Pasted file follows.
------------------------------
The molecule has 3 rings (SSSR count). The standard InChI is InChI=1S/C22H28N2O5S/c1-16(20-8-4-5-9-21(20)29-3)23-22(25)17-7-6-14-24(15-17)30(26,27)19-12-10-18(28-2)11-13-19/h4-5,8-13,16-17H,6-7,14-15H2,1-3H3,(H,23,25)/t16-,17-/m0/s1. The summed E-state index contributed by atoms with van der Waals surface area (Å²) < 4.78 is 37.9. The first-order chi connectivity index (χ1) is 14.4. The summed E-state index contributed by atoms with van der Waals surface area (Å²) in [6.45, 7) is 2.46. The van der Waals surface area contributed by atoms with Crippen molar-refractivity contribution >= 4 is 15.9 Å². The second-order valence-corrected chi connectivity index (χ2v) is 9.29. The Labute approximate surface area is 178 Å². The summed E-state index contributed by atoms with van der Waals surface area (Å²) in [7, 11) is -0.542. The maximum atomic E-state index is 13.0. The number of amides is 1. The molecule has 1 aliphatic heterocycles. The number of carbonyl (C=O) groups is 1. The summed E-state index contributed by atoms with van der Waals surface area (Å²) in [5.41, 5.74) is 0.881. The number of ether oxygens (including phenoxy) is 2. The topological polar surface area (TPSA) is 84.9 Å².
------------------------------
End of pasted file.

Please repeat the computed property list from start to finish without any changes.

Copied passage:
The molecule has 3 rings (SSSR count). The standard InChI is InChI=1S/C22H28N2O5S/c1-16(20-8-4-5-9-21(20)29-3)23-22(25)17-7-6-14-24(15-17)30(26,27)19-12-10-18(28-2)11-13-19/h4-5,8-13,16-17H,6-7,14-15H2,1-3H3,(H,23,25)/t16-,17-/m0/s1. The summed E-state index contributed by atoms with van der Waals surface area (Å²) < 4.78 is 37.9. The first-order chi connectivity index (χ1) is 14.4. The summed E-state index contributed by atoms with van der Waals surface area (Å²) in [6.45, 7) is 2.46. The van der Waals surface area contributed by atoms with Crippen molar-refractivity contribution >= 4 is 15.9 Å². The second-order valence-corrected chi connectivity index (χ2v) is 9.29. The Labute approximate surface area is 178 Å². The summed E-state index contributed by atoms with van der Waals surface area (Å²) in [7, 11) is -0.542. The maximum atomic E-state index is 13.0. The number of amides is 1. The molecule has 1 aliphatic heterocycles. The number of carbonyl (C=O) groups is 1. The summed E-state index contributed by atoms with van der Waals surface area (Å²) in [5.41, 5.74) is 0.881. The number of ether oxygens (including phenoxy) is 2. The topological polar surface area (TPSA) is 84.9 Å².